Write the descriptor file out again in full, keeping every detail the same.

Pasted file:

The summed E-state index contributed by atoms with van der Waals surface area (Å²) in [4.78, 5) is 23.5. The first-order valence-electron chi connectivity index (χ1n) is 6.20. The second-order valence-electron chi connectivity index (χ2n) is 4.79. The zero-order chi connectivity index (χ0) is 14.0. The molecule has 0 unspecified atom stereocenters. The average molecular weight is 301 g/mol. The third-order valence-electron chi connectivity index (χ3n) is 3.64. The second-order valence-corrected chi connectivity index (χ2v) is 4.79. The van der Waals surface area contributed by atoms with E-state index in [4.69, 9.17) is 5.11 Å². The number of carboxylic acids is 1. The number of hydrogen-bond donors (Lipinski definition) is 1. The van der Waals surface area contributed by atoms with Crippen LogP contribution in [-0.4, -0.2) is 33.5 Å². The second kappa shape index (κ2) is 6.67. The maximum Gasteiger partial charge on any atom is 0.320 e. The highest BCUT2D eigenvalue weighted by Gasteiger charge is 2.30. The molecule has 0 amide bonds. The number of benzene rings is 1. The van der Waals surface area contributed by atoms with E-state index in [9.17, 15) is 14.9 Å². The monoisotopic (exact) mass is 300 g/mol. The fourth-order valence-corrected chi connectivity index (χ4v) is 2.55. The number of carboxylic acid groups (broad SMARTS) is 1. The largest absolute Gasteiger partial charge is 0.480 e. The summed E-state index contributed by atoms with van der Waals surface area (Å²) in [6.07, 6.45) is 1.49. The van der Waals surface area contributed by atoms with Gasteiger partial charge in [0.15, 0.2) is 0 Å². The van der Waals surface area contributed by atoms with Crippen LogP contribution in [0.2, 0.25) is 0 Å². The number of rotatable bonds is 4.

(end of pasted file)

The summed E-state index contributed by atoms with van der Waals surface area (Å²) in [4.78, 5) is 23.5. The first-order valence-electron chi connectivity index (χ1n) is 6.20. The second-order valence-electron chi connectivity index (χ2n) is 4.79. The zero-order chi connectivity index (χ0) is 14.0. The molecule has 0 unspecified atom stereocenters. The average molecular weight is 301 g/mol. The third-order valence-electron chi connectivity index (χ3n) is 3.64. The second-order valence-corrected chi connectivity index (χ2v) is 4.79. The van der Waals surface area contributed by atoms with E-state index in [4.69, 9.17) is 5.11 Å². The number of carboxylic acids is 1. The number of hydrogen-bond donors (Lipinski definition) is 1. The van der Waals surface area contributed by atoms with Crippen LogP contribution in [-0.4, -0.2) is 33.5 Å². The second kappa shape index (κ2) is 6.67. The maximum Gasteiger partial charge on any atom is 0.320 e. The highest BCUT2D eigenvalue weighted by Gasteiger charge is 2.30. The molecule has 0 amide bonds. The number of benzene rings is 1. The van der Waals surface area contributed by atoms with E-state index in [9.17, 15) is 14.9 Å². The monoisotopic (exact) mass is 300 g/mol. The fourth-order valence-corrected chi connectivity index (χ4v) is 2.55. The number of carboxylic acid groups (broad SMARTS) is 1. The largest absolute Gasteiger partial charge is 0.480 e. The summed E-state index contributed by atoms with van der Waals surface area (Å²) in [6.07, 6.45) is 1.49. The van der Waals surface area contributed by atoms with Gasteiger partial charge in [0.15, 0.2) is 0 Å². The van der Waals surface area contributed by atoms with Crippen LogP contribution in [0.2, 0.25) is 0 Å². The number of rotatable bonds is 4.